Represented by the symbol ‘Ba’, Barium is a group 2 element in the periodic table with atomic number 56.
Barium is a dense alkaline earth metal that occurs naturally in ore deposits and makes up 0.05% of the Earth’s crust (Genter 2001). Barium and its compounds may be found in nature or produced industrially for various uses.
It is a silvery-white metal that can be found in the environment, where it exists naturally. It occurs combined with other chemicals, such as carbon, oxygen, and sulfur.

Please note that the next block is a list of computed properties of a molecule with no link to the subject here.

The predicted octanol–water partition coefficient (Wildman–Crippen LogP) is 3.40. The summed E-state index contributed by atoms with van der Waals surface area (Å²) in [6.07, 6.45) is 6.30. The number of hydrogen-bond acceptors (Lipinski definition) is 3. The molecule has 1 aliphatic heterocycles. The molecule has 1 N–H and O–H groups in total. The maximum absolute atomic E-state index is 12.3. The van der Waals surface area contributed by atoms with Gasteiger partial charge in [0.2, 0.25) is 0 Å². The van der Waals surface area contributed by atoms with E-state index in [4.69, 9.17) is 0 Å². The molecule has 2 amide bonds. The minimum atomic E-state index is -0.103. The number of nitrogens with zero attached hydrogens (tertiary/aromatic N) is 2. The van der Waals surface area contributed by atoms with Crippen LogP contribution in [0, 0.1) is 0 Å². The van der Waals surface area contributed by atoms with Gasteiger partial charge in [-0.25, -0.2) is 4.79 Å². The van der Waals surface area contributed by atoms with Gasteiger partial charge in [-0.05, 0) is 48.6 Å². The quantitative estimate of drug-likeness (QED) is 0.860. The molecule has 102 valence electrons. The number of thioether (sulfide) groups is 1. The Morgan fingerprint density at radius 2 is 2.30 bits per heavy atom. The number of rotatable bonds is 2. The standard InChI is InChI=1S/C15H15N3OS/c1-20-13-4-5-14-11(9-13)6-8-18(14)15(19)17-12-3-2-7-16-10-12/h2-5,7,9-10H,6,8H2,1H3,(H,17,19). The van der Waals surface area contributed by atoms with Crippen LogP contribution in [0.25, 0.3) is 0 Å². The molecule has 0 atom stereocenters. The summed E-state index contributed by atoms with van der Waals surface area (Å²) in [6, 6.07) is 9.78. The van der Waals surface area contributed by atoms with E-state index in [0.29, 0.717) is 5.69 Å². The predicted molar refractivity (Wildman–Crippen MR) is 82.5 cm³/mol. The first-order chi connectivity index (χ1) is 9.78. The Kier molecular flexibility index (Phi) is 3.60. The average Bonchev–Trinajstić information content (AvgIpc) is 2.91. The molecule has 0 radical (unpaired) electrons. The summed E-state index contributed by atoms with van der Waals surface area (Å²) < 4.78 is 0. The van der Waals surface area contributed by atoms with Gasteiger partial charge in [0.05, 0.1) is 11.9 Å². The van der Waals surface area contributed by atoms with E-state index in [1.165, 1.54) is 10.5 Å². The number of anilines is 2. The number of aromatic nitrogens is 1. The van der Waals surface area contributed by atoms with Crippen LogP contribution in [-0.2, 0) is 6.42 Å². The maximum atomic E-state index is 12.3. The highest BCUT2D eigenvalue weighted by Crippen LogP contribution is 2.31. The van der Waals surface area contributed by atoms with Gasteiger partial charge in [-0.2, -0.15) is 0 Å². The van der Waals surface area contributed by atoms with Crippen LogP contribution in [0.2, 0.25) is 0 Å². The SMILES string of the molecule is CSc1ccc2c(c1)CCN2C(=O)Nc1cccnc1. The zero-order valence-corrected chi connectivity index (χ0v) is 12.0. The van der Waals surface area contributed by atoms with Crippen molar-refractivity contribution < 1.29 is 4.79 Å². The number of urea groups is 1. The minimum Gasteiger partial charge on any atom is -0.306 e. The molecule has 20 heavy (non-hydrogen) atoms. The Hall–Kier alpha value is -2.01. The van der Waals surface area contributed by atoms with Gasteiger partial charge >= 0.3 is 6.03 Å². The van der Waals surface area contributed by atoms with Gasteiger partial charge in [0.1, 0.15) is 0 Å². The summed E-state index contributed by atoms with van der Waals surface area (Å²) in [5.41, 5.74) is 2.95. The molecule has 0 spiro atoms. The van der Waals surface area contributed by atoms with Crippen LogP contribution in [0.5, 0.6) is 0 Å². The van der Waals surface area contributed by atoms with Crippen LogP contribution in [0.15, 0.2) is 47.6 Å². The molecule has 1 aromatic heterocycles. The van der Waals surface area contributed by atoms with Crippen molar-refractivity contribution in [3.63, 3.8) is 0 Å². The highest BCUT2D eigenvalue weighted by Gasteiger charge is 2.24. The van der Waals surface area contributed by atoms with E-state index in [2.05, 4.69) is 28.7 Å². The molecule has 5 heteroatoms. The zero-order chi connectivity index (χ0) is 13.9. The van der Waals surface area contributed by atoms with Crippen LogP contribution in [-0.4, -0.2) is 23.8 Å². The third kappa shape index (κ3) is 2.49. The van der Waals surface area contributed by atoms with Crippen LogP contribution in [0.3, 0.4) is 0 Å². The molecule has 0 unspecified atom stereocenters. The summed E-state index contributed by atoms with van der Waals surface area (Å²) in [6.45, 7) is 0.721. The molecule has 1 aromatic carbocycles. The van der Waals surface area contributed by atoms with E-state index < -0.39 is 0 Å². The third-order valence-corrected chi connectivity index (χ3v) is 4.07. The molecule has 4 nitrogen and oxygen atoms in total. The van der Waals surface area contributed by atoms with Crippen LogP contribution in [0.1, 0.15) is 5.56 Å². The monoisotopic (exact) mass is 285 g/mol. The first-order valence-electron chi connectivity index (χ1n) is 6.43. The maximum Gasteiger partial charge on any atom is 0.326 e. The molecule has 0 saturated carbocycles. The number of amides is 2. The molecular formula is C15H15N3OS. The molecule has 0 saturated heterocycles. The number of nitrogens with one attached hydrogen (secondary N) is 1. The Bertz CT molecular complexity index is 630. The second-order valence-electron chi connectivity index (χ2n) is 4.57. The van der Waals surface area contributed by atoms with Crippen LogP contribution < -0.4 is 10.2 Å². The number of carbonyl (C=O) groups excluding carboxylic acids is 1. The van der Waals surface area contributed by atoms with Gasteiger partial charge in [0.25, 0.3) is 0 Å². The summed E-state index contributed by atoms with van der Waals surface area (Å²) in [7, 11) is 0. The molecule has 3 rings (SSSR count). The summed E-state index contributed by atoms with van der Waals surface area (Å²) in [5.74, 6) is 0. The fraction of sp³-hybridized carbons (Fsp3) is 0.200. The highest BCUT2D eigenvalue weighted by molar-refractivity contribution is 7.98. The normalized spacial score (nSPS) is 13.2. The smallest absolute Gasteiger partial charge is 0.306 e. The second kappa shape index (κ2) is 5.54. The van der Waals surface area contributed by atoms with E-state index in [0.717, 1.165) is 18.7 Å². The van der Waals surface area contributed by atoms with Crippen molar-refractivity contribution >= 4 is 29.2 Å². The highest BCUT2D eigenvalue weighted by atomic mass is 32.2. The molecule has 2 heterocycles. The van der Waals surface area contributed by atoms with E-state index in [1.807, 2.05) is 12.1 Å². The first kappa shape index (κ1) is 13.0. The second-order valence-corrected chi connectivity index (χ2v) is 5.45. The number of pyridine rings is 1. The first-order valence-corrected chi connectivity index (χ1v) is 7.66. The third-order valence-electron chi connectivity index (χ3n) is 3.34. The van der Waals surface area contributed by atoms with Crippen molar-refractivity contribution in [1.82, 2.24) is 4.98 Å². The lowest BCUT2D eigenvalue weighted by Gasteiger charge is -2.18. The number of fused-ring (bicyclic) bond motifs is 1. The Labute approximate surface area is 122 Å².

It is very light and its density is half of that of iron.
Barium oxidizes in air, reacts vigorously with water to form the hydroxide, liberating hydrogen. It reacts with almost all the non-metals, forming often poisoning compounds.
Barium carbonate is widely used in the ceramics industry as an ingredient in glazes. It acts as a flux, a matting and crystallizing agent and combines with certain colouring oxides to produce unique colours not easily attainable by other means. Its use is somewhat controversial since some claim that it can leach from glazes into food and drink. To provide a safe means of use, BaO is often used in fritted form.
In the brick, tile, earthenware and pottery industries barium carbonate is added to clays to precipitate soluble salts (calcium sulfate and magnesium sulfate) that cause efflorescence.